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Hedge Funds Love These ETFs

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Exchange traded funds can be a great way for investors to get diversified exposure to a sector. Many ETF’s charge a low annual fee, lower than many mutual funds. Many ETFs are also liquid, allowing for a big institution to get in and out of a position easily. In this article, we examine the smart money’s top five favorite ETFs, including SPDR S&P 500 ETF Trust (NYSE:SPY), SPDR Gold Trust (ETF) (NYSE:GLD), Market Vectors Gold Miners ETF (NYSE:GDX), iShares Russell 2000 Index (ETF) (NYSE:IWM), and iShares MSCI Emerging Markets Indx (ETF) (NYSE:EEM).

Given that Insider Monkey has done a lot of research into what the smart money likes and doesn’t like, let’s also analyze relevant hedge fund sentiment toward the stocks. We pay attention to hedge funds’ moves because our research has shown that hedge funds are extremely talented at picking stocks on the long side of their portfolios. It is true that hedge fund investors have been underperforming the market in recent years. However, this was mainly because hedge funds’ short stock picks lost a ton of money during the bull market that started in March 2009. Hedge fund investors also paid an arm and a leg for the services that they received. We have been tracking the performance of hedge funds’ 15 most popular small-cap stock picks in real time since the end of August 2012. These stocks have returned 102% since then and outperformed the S&P 500 Index by around 53 percentage points (see the details here). That’s why we believe it is important to pay attention to hedge fund sentiment; we also don’t like paying huge fees.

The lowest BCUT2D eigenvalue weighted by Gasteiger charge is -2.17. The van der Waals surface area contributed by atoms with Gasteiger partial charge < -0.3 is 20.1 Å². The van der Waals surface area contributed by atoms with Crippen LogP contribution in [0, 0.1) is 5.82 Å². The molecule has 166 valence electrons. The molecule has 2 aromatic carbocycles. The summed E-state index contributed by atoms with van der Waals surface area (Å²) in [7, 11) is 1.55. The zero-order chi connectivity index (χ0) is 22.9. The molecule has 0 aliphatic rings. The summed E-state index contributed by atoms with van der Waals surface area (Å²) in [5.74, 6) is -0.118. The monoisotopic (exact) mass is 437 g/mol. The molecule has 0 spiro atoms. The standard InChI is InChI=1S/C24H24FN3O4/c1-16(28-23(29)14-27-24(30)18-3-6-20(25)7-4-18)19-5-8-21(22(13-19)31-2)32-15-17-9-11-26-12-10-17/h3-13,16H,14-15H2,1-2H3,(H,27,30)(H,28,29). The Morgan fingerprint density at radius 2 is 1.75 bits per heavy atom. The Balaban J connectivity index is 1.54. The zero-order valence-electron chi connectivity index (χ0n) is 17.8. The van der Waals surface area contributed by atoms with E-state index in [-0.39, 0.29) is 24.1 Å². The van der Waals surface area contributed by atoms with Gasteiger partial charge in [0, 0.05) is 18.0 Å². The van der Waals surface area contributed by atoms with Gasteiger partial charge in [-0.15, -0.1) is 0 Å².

#5 iShares MSCI Emerging Markets Indx (ETF) (NYSE:EEM)

– Number of Hedge Fund Holders (as of September 30): 31
– Total Value of Hedge Fund Holdings (as of September 30): $2.8 billion

Given that the billions of people in emerging markets such as India and Indonesia will eventually reach a middle income status and consume all the products developed nations do, many hedge funds are long the iShares MSCI Emerging Markets Indx (ETF) (NYSE:EEM), which gives investors diversified access to over 800 emerging market stocks that will do well when emerging market consumers have more purchasing power. Although shares of the index are down 16.5% as capital heads home due to rising U.S. Treasury yields, the ETF remains a good long term holding given the ETF’s reasonable expense ratio of 0.68% (lower than that of many mutual funds) and EEM’s underlying companies’ growth prospects.

#4 iShares Russell 2000 Index (ETF) (NYSE:IWM)

– Number of Hedge Fund Holders (as of September 30): 32
– Total Value of Hedge Fund Holdings (as of September 30): $960.96 million

Seeing as owning small cap stocks has historically been a good way to beat the market, shares of iShares Russell 2000 Index (ETF) (NYSE:IWM), an ETF that gives investors exposure to 2000 small-cap domestic U.S. companies, will likely be a good long term holding as its index components will grow faster than the S&P 500’s index components. With an expense ratio of 0.2%, the iShares Russell 2000 Index (ETF) (NYSE:IWM) is also one of the lowest-fee ETF’s on the market today. As an added bonus, shares of the IWM also trade for a reasonable 18.67 P/E ratio.

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